Take It Outside
Maybe it's reality tv's fault, or maybe it's just artists attempting--as artists are known to do--to impose some meaning on increasingly chaotic surroundings. Either way, there sure is a lot of site-specific work going on these days, and what's more, it's happening outside a fringe fest aegis, where such work is (thankfully) expected.
Of course, it's summer, so Shakespeare is currently making the rounds in parks across the country, but that's not what I mean. Martin Creed's new work at Tate Britain sends athletes tearing through its halls. Technically, it's not theater, but let's at least tag it as a sort of performance art (or even better, stick it in Elizabeth Zimmer's "time-based" performance category). Improv Everywhere is getting national attention with their random acts of Twitter-triggered performance. Even opera, which around here is limited to one company kept in a tiered and gilded cage, is getting in on the act, with Die Soldaten's extravaganza wheeling its audience around the Armory.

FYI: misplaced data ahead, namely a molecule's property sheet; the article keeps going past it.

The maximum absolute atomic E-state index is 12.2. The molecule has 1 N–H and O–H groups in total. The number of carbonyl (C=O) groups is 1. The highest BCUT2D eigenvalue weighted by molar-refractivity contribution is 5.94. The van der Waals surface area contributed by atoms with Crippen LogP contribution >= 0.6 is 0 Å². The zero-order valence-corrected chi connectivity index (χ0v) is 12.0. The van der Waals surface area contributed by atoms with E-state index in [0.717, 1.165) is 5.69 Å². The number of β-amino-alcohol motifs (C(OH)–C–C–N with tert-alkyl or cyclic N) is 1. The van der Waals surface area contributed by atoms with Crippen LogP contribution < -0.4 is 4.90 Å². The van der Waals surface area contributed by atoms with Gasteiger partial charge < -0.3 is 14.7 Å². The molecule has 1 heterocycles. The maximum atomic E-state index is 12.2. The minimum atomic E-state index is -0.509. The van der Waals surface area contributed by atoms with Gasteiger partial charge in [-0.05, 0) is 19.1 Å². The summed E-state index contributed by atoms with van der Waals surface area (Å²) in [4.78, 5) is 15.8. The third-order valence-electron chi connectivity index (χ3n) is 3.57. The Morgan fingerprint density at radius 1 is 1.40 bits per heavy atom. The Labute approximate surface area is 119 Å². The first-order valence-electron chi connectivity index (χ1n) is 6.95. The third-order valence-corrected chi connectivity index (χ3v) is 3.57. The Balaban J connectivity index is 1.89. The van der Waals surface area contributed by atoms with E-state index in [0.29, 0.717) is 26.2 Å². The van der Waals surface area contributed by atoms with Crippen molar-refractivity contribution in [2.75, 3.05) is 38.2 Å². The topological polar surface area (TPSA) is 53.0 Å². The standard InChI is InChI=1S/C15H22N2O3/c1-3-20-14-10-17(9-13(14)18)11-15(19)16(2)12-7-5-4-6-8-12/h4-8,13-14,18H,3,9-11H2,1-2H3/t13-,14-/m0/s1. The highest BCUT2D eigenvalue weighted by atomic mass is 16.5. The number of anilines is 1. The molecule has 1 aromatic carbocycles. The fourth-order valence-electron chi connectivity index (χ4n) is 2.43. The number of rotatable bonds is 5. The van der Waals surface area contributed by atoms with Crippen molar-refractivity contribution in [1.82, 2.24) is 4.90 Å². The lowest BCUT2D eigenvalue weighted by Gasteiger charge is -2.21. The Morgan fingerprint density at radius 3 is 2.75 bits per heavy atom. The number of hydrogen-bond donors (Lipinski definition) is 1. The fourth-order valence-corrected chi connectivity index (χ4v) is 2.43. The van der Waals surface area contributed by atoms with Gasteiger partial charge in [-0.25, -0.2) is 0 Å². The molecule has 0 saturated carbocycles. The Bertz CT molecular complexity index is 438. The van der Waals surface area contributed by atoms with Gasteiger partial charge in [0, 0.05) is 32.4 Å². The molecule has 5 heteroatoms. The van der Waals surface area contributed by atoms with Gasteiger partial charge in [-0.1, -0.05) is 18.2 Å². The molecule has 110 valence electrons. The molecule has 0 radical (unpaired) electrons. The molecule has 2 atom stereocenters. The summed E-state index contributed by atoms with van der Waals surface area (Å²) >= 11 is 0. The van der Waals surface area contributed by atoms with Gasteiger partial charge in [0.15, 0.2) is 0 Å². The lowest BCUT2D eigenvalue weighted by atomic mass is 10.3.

Here in Philly, that old standby Our Town put on its walking shoes when the Arden Theatre Company kept the first and third acts on its mainstage, but brought the audience across the street into historic Christ Church for the second. And Brat Productions was just awarded $42,000 from the Philadelphia Theatre Initiative to develop a piece for Edgar Allan Poe's birthday bicentennial modeled on haunted houses.
It's heartening to see funders invest in non-traditional productions that by their very nature haven't a hope of "making it" to other cities. Touring shows make Broadway accessible to the rest of the country, but they're all about re-creating someone else's moment. In situ works create such a feeling of excitement about theater's connection to our lives, and reinforce its standing as an art form. After all, what makes theater so compelling is its transitory nature; once a particular production is gone, only memories and reviews are left behind. Site-specific work allows spectators to claim ownership of a piece in a far more profound way. Certainly, some of my most memorable theatergoing experiences have been stage-less. Hopefully, we're on the cusp of a whole new era of houses taking it outside the house.